While I do not fear the “evil eye” (after all, I have faced down my mother-in-law many times without use any sort of protection), I do really like eye beads, and had been collecting them for many years. One day I mentioned this around Ronnie Lambrou, and found out she too had been collecting eye beads. We set a date to get together and share eye beads and make something from them.
Between us, Ronnie & I had enough eye beads to ward off the evil eye for the entire third world. We shared our beads, and even though we used many of the same beads, our completed necklaces couldn’t have been more different. Perhaps Ronnie & I will show off our creations on the show and tell table in the future.
Now, I will not admit to reading the National Enquirer, but I will admit to picking one out of a trash can at a rest stop on the New Jersey Turnpike. Inside was an article titled, “Trendology 101”, accompanied by a picture of a bracelet made of silver beads, blue glass pony beads, and eye beads, as well as a picture of Jessica Simpson flashing her evil eye bracelet (made with red beads.) The article reads: “Let’s be real – that silly red Kabbalah string is really not that fashionable and kind of weird. So in comes Hollywood‘s newest and much cuter craze, the ‘evil eye’ bracelet!” The article goes on to suggest this website: http://divineinvention.com/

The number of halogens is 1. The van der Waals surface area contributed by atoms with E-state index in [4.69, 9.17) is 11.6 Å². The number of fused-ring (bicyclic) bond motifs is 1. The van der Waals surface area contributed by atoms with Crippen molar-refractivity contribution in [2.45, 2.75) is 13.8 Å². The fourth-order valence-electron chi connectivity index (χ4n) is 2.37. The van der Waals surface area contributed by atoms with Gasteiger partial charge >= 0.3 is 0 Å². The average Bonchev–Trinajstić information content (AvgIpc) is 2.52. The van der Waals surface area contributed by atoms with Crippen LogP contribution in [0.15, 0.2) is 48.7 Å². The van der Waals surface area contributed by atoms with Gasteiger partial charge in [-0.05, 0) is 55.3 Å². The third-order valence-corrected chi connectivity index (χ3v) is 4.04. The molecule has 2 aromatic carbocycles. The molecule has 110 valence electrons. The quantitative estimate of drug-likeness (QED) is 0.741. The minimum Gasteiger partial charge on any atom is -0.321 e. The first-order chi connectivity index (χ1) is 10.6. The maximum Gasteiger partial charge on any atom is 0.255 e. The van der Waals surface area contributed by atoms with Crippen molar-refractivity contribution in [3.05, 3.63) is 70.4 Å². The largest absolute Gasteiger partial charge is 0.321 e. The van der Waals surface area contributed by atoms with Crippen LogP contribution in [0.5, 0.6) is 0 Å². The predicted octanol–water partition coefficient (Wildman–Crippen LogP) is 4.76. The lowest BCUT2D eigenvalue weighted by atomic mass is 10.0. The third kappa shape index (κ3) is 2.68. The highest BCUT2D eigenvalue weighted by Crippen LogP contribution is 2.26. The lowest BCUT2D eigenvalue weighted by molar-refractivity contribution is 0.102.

The point is…it is Ronnie and I who are setting the trends for all of Hollywood. You may want to check with us to learn what’s “in” and for grooming and fashion tips.
I am so excited that my dear friends, the lampworker Jeri Warhaftig (author of The Glass Bead Workshop) and the designer Ronnie Lambrou are finalists in the joint jewelry competition sponsored by the International Society of Glass Beadmakers and Bead & Button Magazine. Their piece, “Santorini Eruption,” is pictured here:
The necklace was designed and made by Ronnie with Jeri’s lampworked beads. I was actually with Jeri in Ronnie’s studio one day when she was working on it, so I got to see the creative process (that particular day the creative process was being helped along by good food and drink.)
Even more exciting, the piece, along with step-by-step instructions, is in Bead & Button’s newest special issue, “Jewelry Designs with Art Glass Beads.” Can’t wait to get my copy!